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I need to connect one XLR microphone to both my laptop to broadcast online, and to my hifi stereo system with speakers in multiple rooms (including the room with the mic).

I have tried connecting the mic directly to the laptop using an adapter:

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And playing back the sound through the laptop's output jack and into the hifi's aux input using another adapter:

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The laptop causes a slightly noticeable but very annoying delay in the output from the hifi stereo system.

I somehow need to split (or duplicate) the signal coming from the microphone and feed one end to the laptop and one end to the stereo system's aux input. What is the proper technique to do this?

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One solution is to get a 3.5mm splitter like any of the following.

http://www.ebay.com.au/itm/like/290547263693?limghlpsr=true&hlpv=2&ops=true&viphx=1&hlpht=true&lpid=107&chn=ps

http://www.officeworks.com.au/shop/officeworks/p/comsol-3-5mm-m-f-f-audio-splitter-co35mffsp

Thereafter, it's a case of running an extension cable to whichever device is furthest. The obvious problem is that this may introduce some form of delay/latency for one end resulting in a slight echo once more (I doubt it's going to be too much of a problem though). If it is, run extension cables to both your laptop and the hifi system of equal length. That should stop it.

If the signal from the microphone isn't strong enough to be split without signal degradation you may have to run it through a mixer and boost the gain through that.

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  • Isn't there some cheaper alternative to boost the microphone gain other than getting a mixer? – Hassaan Jun 21 '15 at 14:17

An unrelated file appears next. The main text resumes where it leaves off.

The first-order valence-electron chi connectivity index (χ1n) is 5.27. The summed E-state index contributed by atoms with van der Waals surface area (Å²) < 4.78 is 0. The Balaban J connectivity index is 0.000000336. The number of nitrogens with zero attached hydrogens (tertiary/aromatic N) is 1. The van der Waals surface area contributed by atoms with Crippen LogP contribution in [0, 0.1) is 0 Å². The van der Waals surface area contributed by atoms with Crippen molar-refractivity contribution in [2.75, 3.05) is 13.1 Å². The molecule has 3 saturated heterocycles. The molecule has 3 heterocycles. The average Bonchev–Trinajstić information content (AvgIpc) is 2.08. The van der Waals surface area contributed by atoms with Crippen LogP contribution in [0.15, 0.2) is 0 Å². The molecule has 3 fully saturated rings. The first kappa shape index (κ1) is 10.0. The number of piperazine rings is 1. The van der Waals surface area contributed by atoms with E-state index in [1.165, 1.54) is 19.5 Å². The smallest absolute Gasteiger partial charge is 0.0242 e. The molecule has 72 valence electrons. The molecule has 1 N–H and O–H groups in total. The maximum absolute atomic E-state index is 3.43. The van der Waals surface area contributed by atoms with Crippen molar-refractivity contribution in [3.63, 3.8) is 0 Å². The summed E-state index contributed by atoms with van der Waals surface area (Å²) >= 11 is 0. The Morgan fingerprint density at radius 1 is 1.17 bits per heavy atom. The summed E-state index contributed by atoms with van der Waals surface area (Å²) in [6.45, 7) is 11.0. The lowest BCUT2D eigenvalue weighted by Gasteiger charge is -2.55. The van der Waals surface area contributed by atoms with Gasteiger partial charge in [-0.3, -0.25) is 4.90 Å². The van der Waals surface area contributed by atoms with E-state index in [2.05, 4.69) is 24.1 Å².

• And won't there be any problems due to the signal being halved? – Hassaan Jun 21 '15 at 14:18
  • Run it through a spare stereo system, suitable audio interface, or similar device. Turning up the volume will effectively act as signal booster/gain option. This is optional though and is dependent on your desire a better signal. Shouldn't be too much of a problem honestly. The signal strength won't be halved, just slightly degraded. If there were, pure/passive headphone splitting devices would have no market and we would only be using active/powered options. – dtbnguyen Jun 21 '15 at 14:21
  • But this is the signal from the microphone we're talking about isn't it? The splitters you've linked to are for output signals. – Hassaan Jun 21 '15 at 14:26
  • Will still work as long as there is a signal and the signal type is correct. I mix output/input splitters/cables all the time without issues. Also note, cost of these are nominal and can be brought back to store if they aren't suitable for purpose. Ask first to make certain... – dtbnguyen Jun 21 '15 at 14:29

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